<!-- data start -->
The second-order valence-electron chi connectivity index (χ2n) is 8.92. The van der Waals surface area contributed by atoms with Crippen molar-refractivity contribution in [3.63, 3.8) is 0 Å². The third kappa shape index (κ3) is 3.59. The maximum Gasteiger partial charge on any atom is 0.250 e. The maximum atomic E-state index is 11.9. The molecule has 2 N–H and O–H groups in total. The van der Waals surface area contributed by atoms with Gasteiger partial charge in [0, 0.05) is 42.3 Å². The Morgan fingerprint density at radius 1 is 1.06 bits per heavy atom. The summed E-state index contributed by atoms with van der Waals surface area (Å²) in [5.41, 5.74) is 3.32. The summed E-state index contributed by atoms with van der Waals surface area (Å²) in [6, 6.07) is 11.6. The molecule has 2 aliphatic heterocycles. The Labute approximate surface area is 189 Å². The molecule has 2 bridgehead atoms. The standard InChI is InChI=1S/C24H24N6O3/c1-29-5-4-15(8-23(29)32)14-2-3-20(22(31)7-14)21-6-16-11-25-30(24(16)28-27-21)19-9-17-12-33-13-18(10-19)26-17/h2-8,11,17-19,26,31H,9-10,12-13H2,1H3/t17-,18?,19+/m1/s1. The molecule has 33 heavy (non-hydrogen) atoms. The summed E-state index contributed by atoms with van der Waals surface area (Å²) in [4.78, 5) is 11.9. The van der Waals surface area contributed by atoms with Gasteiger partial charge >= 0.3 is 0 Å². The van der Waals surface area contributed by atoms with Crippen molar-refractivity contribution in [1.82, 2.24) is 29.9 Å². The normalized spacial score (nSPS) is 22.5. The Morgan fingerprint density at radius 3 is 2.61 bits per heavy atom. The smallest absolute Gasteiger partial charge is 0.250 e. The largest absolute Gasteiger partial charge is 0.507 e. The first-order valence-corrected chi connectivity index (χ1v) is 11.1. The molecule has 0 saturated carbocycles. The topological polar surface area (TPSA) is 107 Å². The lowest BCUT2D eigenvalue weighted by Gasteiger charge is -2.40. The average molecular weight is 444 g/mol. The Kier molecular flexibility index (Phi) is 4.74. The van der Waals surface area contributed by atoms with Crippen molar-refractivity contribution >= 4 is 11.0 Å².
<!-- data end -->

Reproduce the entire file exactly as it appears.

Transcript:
The second-order valence-electron chi connectivity index (χ2n) is 8.92. The van der Waals surface area contributed by atoms with Crippen molar-refractivity contribution in [3.63, 3.8) is 0 Å². The third kappa shape index (κ3) is 3.59. The maximum Gasteiger partial charge on any atom is 0.250 e. The maximum atomic E-state index is 11.9. The molecule has 2 N–H and O–H groups in total. The van der Waals surface area contributed by atoms with Gasteiger partial charge in [0, 0.05) is 42.3 Å². The Morgan fingerprint density at radius 1 is 1.06 bits per heavy atom. The summed E-state index contributed by atoms with van der Waals surface area (Å²) in [5.41, 5.74) is 3.32. The summed E-state index contributed by atoms with van der Waals surface area (Å²) in [6, 6.07) is 11.6. The molecule has 2 aliphatic heterocycles. The Labute approximate surface area is 189 Å². The molecule has 2 bridgehead atoms. The standard InChI is InChI=1S/C24H24N6O3/c1-29-5-4-15(8-23(29)32)14-2-3-20(22(31)7-14)21-6-16-11-25-30(24(16)28-27-21)19-9-17-12-33-13-18(10-19)26-17/h2-8,11,17-19,26,31H,9-10,12-13H2,1H3/t17-,18?,19+/m1/s1. The molecule has 33 heavy (non-hydrogen) atoms. The summed E-state index contributed by atoms with van der Waals surface area (Å²) in [4.78, 5) is 11.9. The van der Waals surface area contributed by atoms with Gasteiger partial charge >= 0.3 is 0 Å². The van der Waals surface area contributed by atoms with Crippen molar-refractivity contribution in [1.82, 2.24) is 29.9 Å². The normalized spacial score (nSPS) is 22.5. The Morgan fingerprint density at radius 3 is 2.61 bits per heavy atom. The smallest absolute Gasteiger partial charge is 0.250 e. The largest absolute Gasteiger partial charge is 0.507 e. The first-order valence-corrected chi connectivity index (χ1v) is 11.1. The molecule has 0 saturated carbocycles. The topological polar surface area (TPSA) is 107 Å². The lowest BCUT2D eigenvalue weighted by Gasteiger charge is -2.40. The average molecular weight is 444 g/mol. The Kier molecular flexibility index (Phi) is 4.74. The van der Waals surface area contributed by atoms with Crippen molar-refractivity contribution >= 4 is 11.0 Å².